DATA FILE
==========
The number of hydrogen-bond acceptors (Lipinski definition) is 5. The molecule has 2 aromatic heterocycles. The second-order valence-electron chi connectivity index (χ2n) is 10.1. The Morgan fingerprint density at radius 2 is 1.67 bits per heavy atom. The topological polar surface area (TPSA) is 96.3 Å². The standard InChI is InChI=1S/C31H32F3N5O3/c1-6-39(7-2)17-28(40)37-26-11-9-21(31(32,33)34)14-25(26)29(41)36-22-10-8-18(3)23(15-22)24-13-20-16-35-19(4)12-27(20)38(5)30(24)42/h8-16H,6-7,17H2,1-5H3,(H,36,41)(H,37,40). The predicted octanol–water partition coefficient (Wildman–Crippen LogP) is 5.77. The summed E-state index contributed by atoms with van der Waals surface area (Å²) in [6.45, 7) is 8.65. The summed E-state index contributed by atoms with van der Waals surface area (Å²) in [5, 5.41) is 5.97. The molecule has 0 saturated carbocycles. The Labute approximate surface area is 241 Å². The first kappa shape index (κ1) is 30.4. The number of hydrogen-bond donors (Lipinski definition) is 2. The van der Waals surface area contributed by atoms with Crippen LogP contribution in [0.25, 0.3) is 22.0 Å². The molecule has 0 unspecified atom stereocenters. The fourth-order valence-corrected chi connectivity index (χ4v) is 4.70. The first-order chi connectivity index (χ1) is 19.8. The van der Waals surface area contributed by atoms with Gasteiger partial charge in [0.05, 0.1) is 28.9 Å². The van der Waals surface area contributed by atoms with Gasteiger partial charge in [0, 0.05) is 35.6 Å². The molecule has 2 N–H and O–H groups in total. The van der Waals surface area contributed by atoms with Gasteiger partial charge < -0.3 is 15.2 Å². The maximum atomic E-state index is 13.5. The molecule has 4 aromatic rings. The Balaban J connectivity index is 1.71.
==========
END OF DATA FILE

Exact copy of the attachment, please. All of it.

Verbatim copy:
The number of hydrogen-bond acceptors (Lipinski definition) is 5. The molecule has 2 aromatic heterocycles. The second-order valence-electron chi connectivity index (χ2n) is 10.1. The Morgan fingerprint density at radius 2 is 1.67 bits per heavy atom. The topological polar surface area (TPSA) is 96.3 Å². The standard InChI is InChI=1S/C31H32F3N5O3/c1-6-39(7-2)17-28(40)37-26-11-9-21(31(32,33)34)14-25(26)29(41)36-22-10-8-18(3)23(15-22)24-13-20-16-35-19(4)12-27(20)38(5)30(24)42/h8-16H,6-7,17H2,1-5H3,(H,36,41)(H,37,40). The predicted octanol–water partition coefficient (Wildman–Crippen LogP) is 5.77. The summed E-state index contributed by atoms with van der Waals surface area (Å²) in [6.45, 7) is 8.65. The summed E-state index contributed by atoms with van der Waals surface area (Å²) in [5, 5.41) is 5.97. The molecule has 0 saturated carbocycles. The Labute approximate surface area is 241 Å². The first kappa shape index (κ1) is 30.4. The number of hydrogen-bond donors (Lipinski definition) is 2. The van der Waals surface area contributed by atoms with Crippen LogP contribution in [0.25, 0.3) is 22.0 Å². The molecule has 0 unspecified atom stereocenters. The fourth-order valence-corrected chi connectivity index (χ4v) is 4.70. The first-order chi connectivity index (χ1) is 19.8. The van der Waals surface area contributed by atoms with Gasteiger partial charge in [0.05, 0.1) is 28.9 Å². The van der Waals surface area contributed by atoms with Gasteiger partial charge in [0, 0.05) is 35.6 Å². The molecule has 2 N–H and O–H groups in total. The van der Waals surface area contributed by atoms with Gasteiger partial charge < -0.3 is 15.2 Å². The maximum atomic E-state index is 13.5. The molecule has 4 aromatic rings. The Balaban J connectivity index is 1.71.